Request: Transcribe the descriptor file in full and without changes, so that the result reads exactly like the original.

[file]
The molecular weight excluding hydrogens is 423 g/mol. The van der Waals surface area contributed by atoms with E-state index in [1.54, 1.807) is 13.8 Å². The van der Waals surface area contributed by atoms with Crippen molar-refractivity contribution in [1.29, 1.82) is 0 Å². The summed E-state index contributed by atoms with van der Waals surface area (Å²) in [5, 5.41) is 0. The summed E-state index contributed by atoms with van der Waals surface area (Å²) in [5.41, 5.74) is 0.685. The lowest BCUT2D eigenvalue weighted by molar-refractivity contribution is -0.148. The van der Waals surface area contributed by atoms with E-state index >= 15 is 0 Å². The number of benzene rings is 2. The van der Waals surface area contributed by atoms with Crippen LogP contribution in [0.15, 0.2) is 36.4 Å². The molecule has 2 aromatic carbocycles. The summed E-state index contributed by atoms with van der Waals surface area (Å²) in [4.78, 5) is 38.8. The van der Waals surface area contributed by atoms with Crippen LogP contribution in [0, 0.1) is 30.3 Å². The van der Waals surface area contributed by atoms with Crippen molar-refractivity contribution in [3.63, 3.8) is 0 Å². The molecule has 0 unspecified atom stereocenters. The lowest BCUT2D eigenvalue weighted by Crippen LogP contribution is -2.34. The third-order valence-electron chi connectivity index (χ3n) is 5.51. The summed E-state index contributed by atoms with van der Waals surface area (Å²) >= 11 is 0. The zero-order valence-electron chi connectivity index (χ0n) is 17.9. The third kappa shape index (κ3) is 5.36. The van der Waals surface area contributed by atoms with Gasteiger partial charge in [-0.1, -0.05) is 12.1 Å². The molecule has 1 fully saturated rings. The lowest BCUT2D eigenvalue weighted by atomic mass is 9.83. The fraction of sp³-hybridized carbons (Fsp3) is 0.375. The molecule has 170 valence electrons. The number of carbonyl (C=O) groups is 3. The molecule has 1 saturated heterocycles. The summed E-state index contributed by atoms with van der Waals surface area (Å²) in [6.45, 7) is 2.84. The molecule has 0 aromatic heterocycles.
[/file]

The molecular weight excluding hydrogens is 423 g/mol. The van der Waals surface area contributed by atoms with E-state index in [1.54, 1.807) is 13.8 Å². The van der Waals surface area contributed by atoms with Crippen molar-refractivity contribution in [1.29, 1.82) is 0 Å². The summed E-state index contributed by atoms with van der Waals surface area (Å²) in [5, 5.41) is 0. The summed E-state index contributed by atoms with van der Waals surface area (Å²) in [5.41, 5.74) is 0.685. The lowest BCUT2D eigenvalue weighted by molar-refractivity contribution is -0.148. The van der Waals surface area contributed by atoms with E-state index >= 15 is 0 Å². The number of benzene rings is 2. The van der Waals surface area contributed by atoms with Crippen LogP contribution in [0.15, 0.2) is 36.4 Å². The molecule has 2 aromatic carbocycles. The summed E-state index contributed by atoms with van der Waals surface area (Å²) in [4.78, 5) is 38.8. The van der Waals surface area contributed by atoms with Crippen LogP contribution in [0, 0.1) is 30.3 Å². The van der Waals surface area contributed by atoms with Crippen molar-refractivity contribution in [3.63, 3.8) is 0 Å². The molecule has 0 unspecified atom stereocenters. The lowest BCUT2D eigenvalue weighted by Crippen LogP contribution is -2.34. The third-order valence-electron chi connectivity index (χ3n) is 5.51. The summed E-state index contributed by atoms with van der Waals surface area (Å²) >= 11 is 0. The zero-order valence-electron chi connectivity index (χ0n) is 17.9. The third kappa shape index (κ3) is 5.36. The van der Waals surface area contributed by atoms with Gasteiger partial charge in [-0.1, -0.05) is 12.1 Å². The molecule has 1 fully saturated rings. The lowest BCUT2D eigenvalue weighted by atomic mass is 9.83. The fraction of sp³-hybridized carbons (Fsp3) is 0.375. The molecule has 170 valence electrons. The number of carbonyl (C=O) groups is 3. The molecule has 1 saturated heterocycles. The summed E-state index contributed by atoms with van der Waals surface area (Å²) in [6.45, 7) is 2.84. The molecule has 0 aromatic heterocycles.